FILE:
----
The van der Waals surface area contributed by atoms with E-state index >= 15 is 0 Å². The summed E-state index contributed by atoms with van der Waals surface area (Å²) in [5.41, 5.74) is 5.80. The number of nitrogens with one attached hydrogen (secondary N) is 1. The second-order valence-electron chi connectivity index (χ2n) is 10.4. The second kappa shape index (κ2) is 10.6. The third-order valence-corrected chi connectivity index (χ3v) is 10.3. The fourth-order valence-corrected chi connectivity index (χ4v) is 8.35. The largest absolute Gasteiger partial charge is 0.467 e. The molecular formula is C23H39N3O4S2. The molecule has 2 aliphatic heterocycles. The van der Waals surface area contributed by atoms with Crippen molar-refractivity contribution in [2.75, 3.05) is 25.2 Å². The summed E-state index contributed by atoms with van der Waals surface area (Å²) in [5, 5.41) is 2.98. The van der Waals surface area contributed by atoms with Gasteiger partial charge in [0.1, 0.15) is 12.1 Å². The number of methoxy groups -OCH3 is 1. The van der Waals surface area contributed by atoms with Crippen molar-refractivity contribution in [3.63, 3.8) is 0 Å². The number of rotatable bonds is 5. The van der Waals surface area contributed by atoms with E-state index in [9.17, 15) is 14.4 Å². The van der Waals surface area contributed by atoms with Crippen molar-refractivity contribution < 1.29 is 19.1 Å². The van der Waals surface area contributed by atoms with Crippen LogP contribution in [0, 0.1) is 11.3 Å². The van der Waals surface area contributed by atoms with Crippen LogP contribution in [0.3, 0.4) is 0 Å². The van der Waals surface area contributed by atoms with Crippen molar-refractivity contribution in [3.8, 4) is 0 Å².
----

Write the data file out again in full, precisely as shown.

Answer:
The van der Waals surface area contributed by atoms with E-state index >= 15 is 0 Å². The summed E-state index contributed by atoms with van der Waals surface area (Å²) in [5.41, 5.74) is 5.80. The number of nitrogens with one attached hydrogen (secondary N) is 1. The second-order valence-electron chi connectivity index (χ2n) is 10.4. The second kappa shape index (κ2) is 10.6. The third-order valence-corrected chi connectivity index (χ3v) is 10.3. The fourth-order valence-corrected chi connectivity index (χ4v) is 8.35. The largest absolute Gasteiger partial charge is 0.467 e. The molecular formula is C23H39N3O4S2. The molecule has 2 aliphatic heterocycles. The van der Waals surface area contributed by atoms with Crippen molar-refractivity contribution in [2.75, 3.05) is 25.2 Å². The summed E-state index contributed by atoms with van der Waals surface area (Å²) in [5, 5.41) is 2.98. The van der Waals surface area contributed by atoms with Gasteiger partial charge in [0.1, 0.15) is 12.1 Å². The number of methoxy groups -OCH3 is 1. The van der Waals surface area contributed by atoms with Crippen molar-refractivity contribution in [3.63, 3.8) is 0 Å². The number of rotatable bonds is 5. The van der Waals surface area contributed by atoms with E-state index in [9.17, 15) is 14.4 Å². The van der Waals surface area contributed by atoms with Crippen molar-refractivity contribution < 1.29 is 19.1 Å². The van der Waals surface area contributed by atoms with Crippen LogP contribution in [0, 0.1) is 11.3 Å². The van der Waals surface area contributed by atoms with Crippen LogP contribution in [0.3, 0.4) is 0 Å². The van der Waals surface area contributed by atoms with Crippen molar-refractivity contribution in [3.8, 4) is 0 Å².